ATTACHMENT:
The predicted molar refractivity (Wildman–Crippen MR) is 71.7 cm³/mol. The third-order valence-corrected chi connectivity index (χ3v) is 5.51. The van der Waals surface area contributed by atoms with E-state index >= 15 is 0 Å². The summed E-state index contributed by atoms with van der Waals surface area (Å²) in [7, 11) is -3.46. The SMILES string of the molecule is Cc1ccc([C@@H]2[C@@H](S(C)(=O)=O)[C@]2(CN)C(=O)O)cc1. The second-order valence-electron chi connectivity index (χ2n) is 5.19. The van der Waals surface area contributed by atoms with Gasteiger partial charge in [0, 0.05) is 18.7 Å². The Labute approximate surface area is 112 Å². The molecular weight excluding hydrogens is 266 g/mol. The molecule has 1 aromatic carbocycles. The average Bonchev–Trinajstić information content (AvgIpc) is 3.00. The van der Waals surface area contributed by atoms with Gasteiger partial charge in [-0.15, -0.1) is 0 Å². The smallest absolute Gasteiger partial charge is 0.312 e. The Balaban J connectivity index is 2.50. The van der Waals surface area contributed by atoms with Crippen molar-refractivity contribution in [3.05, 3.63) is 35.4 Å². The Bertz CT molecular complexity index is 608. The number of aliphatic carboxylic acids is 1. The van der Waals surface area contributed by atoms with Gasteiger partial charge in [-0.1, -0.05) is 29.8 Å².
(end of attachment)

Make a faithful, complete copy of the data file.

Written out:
The predicted molar refractivity (Wildman–Crippen MR) is 71.7 cm³/mol. The third-order valence-corrected chi connectivity index (χ3v) is 5.51. The van der Waals surface area contributed by atoms with E-state index >= 15 is 0 Å². The summed E-state index contributed by atoms with van der Waals surface area (Å²) in [7, 11) is -3.46. The SMILES string of the molecule is Cc1ccc([C@@H]2[C@@H](S(C)(=O)=O)[C@]2(CN)C(=O)O)cc1. The second-order valence-electron chi connectivity index (χ2n) is 5.19. The van der Waals surface area contributed by atoms with Gasteiger partial charge in [0, 0.05) is 18.7 Å². The Labute approximate surface area is 112 Å². The molecular weight excluding hydrogens is 266 g/mol. The molecule has 1 aromatic carbocycles. The average Bonchev–Trinajstić information content (AvgIpc) is 3.00. The van der Waals surface area contributed by atoms with Gasteiger partial charge in [-0.15, -0.1) is 0 Å². The smallest absolute Gasteiger partial charge is 0.312 e. The Balaban J connectivity index is 2.50. The van der Waals surface area contributed by atoms with Crippen molar-refractivity contribution in [3.05, 3.63) is 35.4 Å². The Bertz CT molecular complexity index is 608. The number of aliphatic carboxylic acids is 1. The van der Waals surface area contributed by atoms with Gasteiger partial charge in [-0.1, -0.05) is 29.8 Å².